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(Disclaimer: I am a programmer, not a designer, but I care about good design and good language choices.)

In a mobile UX, when guiding the user through a multistage process, is it better to say "We need to do the thing" or "Thing needed"? It seems to me that the active voice "we" is always more wordy, and for some reason sounds slightly pathetic, so I personally prefer the passive form.

I am 90% sure that when the Material Design guidelines came out a few years ago there was a bit in the 'Writing' section about how "we" should generally be avoided. If that guideline ever existed it has since been removed. And when I google the issue I find recent articles arguing in favour of "we"!

What changed? Are there any rules or accepted wisdom for this?

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    and for some reason sounds slightly pathetic - I couldn't agree more. An application is not a person. It should not act as if it were. – Marc.2377 Aug 2 at 2:07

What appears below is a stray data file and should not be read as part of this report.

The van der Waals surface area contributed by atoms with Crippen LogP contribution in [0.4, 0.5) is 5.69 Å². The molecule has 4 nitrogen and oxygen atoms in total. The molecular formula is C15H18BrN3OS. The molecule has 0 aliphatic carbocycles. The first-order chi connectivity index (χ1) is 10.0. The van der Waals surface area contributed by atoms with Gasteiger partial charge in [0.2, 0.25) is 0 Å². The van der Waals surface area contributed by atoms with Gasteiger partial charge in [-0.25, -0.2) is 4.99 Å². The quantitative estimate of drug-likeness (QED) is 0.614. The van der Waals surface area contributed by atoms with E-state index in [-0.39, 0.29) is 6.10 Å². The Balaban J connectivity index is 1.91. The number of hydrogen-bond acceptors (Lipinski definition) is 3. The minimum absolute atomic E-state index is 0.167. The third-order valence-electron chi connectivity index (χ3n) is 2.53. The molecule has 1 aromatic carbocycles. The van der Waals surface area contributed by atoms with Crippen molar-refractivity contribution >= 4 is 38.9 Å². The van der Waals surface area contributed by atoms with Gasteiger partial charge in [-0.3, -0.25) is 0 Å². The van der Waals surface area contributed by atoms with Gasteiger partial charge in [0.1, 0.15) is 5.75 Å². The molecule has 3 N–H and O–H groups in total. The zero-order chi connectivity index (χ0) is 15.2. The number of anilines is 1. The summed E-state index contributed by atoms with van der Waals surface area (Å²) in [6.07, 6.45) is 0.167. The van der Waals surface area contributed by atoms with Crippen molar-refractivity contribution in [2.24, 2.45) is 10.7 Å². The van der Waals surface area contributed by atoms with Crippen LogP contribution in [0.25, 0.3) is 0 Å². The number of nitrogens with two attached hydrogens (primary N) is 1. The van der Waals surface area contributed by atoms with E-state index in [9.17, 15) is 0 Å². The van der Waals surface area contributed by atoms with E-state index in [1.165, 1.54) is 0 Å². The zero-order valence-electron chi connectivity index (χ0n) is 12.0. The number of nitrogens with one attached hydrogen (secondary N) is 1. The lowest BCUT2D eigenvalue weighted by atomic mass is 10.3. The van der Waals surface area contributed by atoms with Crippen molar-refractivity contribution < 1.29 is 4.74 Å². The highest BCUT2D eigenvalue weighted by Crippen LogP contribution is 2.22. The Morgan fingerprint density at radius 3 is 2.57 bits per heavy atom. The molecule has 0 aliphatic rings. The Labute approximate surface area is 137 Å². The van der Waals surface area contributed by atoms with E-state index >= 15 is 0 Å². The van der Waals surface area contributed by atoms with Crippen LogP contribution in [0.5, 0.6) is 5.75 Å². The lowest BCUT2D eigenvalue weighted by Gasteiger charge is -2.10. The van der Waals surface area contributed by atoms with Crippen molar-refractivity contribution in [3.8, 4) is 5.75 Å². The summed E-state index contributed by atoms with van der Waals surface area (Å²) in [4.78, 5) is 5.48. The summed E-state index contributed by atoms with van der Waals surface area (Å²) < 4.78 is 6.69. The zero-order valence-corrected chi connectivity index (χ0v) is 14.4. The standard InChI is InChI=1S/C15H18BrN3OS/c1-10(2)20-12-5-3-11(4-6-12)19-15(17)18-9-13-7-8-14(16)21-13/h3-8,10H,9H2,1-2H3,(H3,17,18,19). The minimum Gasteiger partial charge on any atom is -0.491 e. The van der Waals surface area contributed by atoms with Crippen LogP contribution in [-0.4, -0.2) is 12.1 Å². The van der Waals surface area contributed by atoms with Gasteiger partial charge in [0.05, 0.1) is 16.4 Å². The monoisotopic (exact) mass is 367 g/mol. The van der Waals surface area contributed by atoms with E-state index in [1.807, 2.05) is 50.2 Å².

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    Would be nice to add some concrete examples. I assume this is, for example; "Thanks for submitting, we'll review and get back to you" – Richard Tingle Aug 2 at 8:41
  • @RichardTingle He gave an example: "Thing needed". That seems to be referring to something the user needs to provide (e.g. a required input field), not something the application or service provider will do. – Barmar Aug 2 at 19:20
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    I know it irritated me to no end when an older version of Microsoft Outlook (I think) used "We" in a pop up dialog box. Made me feel like there were a bunch of tiny people inside my computer. – Mark Stewart Aug 3 at 1:37
  • "Material Design guidelines" which ones are you referring to? Is that an ISO/IEC standard? If so, please provide a number. – Mast Aug 4 at 15:29
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As you mentioned, the old Material Guidelines, which you can find here: https://material.io/archive/guidelines/style/writing.html, says to avoid it:

Avoid the pronoun “we”. Focus on the user and what they can do with your app, rather than what you or your app is doing for the user.